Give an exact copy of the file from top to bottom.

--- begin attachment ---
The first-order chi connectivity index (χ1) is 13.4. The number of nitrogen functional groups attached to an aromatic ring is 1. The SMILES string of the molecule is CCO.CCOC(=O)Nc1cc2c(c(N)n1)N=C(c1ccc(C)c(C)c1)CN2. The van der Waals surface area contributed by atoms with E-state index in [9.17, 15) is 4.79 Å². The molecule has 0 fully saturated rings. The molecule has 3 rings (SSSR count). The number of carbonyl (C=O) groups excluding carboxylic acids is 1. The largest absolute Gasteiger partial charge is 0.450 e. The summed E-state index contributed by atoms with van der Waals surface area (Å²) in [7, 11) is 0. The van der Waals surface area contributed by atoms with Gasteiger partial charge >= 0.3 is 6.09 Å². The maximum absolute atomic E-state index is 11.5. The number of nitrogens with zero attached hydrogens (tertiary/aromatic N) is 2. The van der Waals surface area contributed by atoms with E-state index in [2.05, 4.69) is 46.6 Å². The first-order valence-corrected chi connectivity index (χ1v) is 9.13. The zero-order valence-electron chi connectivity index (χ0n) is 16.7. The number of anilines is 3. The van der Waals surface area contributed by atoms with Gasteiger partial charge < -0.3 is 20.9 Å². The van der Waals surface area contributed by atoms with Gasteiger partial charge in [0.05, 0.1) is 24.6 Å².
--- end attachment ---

The first-order chi connectivity index (χ1) is 13.4. The number of nitrogen functional groups attached to an aromatic ring is 1. The SMILES string of the molecule is CCO.CCOC(=O)Nc1cc2c(c(N)n1)N=C(c1ccc(C)c(C)c1)CN2. The van der Waals surface area contributed by atoms with E-state index in [9.17, 15) is 4.79 Å². The molecule has 0 fully saturated rings. The molecule has 3 rings (SSSR count). The number of carbonyl (C=O) groups excluding carboxylic acids is 1. The largest absolute Gasteiger partial charge is 0.450 e. The summed E-state index contributed by atoms with van der Waals surface area (Å²) in [7, 11) is 0. The van der Waals surface area contributed by atoms with Gasteiger partial charge >= 0.3 is 6.09 Å². The maximum absolute atomic E-state index is 11.5. The number of nitrogens with zero attached hydrogens (tertiary/aromatic N) is 2. The van der Waals surface area contributed by atoms with E-state index in [2.05, 4.69) is 46.6 Å². The first-order valence-corrected chi connectivity index (χ1v) is 9.13. The zero-order valence-electron chi connectivity index (χ0n) is 16.7. The number of anilines is 3. The van der Waals surface area contributed by atoms with Gasteiger partial charge < -0.3 is 20.9 Å². The van der Waals surface area contributed by atoms with Gasteiger partial charge in [0.05, 0.1) is 24.6 Å².